Thursday, February 4, 2016
At the end of January, we held our second book discussion for parents and children in grades 3-6. This time, we were also fortunate enough to be joined by both Spencer (3-4 teacher) and Mary (Learning Specialist) so it really felt like a community-wide conversation.
The evening began with general conversation about the book - what we liked, what was believable, what worked, and what seemed less plausible. Two major themes of the book emerged from our conversation: bullying and learning differences.
Our bullying discussion turned quickly to one about compassion and ways in which we are able to find compassion even when we've been hurt. Ally, the protagonist, is regularly tormented by Shay (a stereotypical "mean" kid). Yet as the book progresses and Ally finds herself feeling more confident and comfortable in her skin, Ally tries to befriend Shay. The kids (and parents) had a variety of explanations for why and how Ally was able to reach out to Shay even though Shay had treated Ally horribly.
Another character in the book, Albert, was physically assaulted by a group of children every day after school. However, Albert never "fought back" because he didn't believe in violence. When I asked the kids what advice they might give to Albert, they responded with a wide variety of strong "I" statements, messages of encouragement and support, and strategies for being assertive (without being aggressive). As usual, I found myself dazzled by our kids and their thoughtfulness.
One of the touchstones of the plot was the concept of the "mind movie" that Ally (who had dyslexia) created when she let her brain think in pictures. The author often described the detailed images that Ally would see, in her mind, when she heard others talking or trying to explain something to her. We decided to try to see the world from Ally's perspective and create "mind movies" of our own. I read a passage about trees from a beloved book, How to Be an Explorer of the World (by Keri Smith) and each participant drew/wrote/expressed on paper the "mind movie" that played in their heads while I read.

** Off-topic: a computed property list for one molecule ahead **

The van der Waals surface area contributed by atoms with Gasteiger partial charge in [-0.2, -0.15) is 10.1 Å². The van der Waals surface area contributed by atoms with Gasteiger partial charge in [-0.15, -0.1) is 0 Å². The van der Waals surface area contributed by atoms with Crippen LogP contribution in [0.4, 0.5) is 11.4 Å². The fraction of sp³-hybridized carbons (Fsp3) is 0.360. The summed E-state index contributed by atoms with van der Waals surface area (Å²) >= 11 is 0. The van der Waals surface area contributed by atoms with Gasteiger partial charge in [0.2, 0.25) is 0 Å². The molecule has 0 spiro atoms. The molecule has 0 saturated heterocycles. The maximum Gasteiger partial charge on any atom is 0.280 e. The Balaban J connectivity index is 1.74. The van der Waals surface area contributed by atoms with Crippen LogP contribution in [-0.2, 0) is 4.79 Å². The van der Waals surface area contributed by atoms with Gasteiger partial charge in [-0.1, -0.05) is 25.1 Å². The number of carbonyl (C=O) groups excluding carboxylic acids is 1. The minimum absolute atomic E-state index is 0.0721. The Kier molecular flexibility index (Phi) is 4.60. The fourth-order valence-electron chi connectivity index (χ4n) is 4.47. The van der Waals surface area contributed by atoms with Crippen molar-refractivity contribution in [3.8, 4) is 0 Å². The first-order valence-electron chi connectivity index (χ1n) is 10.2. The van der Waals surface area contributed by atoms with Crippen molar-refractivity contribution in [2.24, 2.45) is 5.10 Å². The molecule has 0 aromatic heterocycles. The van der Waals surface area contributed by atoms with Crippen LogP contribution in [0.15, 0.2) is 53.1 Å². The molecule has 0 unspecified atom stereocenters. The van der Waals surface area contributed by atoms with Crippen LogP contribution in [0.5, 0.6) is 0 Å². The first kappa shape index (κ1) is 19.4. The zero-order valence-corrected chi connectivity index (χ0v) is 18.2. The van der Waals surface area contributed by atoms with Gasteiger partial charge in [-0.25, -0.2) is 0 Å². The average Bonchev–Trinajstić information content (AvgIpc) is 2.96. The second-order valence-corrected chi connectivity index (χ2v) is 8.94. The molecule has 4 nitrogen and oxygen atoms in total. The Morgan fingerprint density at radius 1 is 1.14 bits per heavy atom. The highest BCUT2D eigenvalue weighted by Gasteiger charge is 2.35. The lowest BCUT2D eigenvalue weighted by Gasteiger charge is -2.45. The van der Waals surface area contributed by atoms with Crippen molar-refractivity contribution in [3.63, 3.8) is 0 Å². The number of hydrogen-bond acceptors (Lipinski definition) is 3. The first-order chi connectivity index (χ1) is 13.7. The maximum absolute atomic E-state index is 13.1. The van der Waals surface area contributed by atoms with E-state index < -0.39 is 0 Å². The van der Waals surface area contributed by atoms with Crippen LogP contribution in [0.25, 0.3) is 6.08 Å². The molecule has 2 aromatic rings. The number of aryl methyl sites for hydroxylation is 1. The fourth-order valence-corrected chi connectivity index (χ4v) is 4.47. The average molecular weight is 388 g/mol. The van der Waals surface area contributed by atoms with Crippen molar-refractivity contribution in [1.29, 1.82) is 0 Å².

In Proust and the Squid (a nonfiction book about the way that human brains have evolved to read), Dr. Maryann Wolf (Director of the Center for Reading, Language, and Research at Tufts University) explores the ways in which the invention of reading changed our brains. I read excerpts from this text to the group, during our book discussion, to facilitate conversation about dyslexia and the way that Ally's brain used "mind movies" as a way to process text and language. Ally was not alone in this, of course. In fact, according to Wolf's book, Albert Einstein may have created similar visual representations of ideas in his brain, too.
Albert Einstein did not speak much until three years of age and he was mediocre at any subject that required the retrieval of words, such as a foreign language. He once said, 'My principal weakness was a bad memory, especially a bad memory for words and texts.' He went so far as to say that words 'did not seem to play any role in his theoretical thinking, which came to him through 'more or less clear images.' (Wolf 199)
Our book discussion group had an interesting time parsing the idea of reading as an invention and that some brains may be wired for forms of communication that may not yet exist. If you're curious, I'd highly recommend Proust and the Squid.
True to our SK roots, our evening ended with the kids acting out a favorite scene from the book (with a little bit of help from Spencer). I love that they are able to, in the span of around thirty minutes, maneuver between an intellectual conversation about brain development and the dramatic (and slightly comedic) interpretation of the scene from a middle grade novel. I left dazzled and delighted, yet again, by their brains.
I hope you'll join us for our next book discussion in March. We're reading The Evolution of Calpurnia Tate by Jacqueline Kelly.
To books, of course,
P.S. Elaine is reading Fish in a Tree aloud to her class right now. To see what they're doing with the book, check out her blog. Oh, novels, and the way they connect us to one another...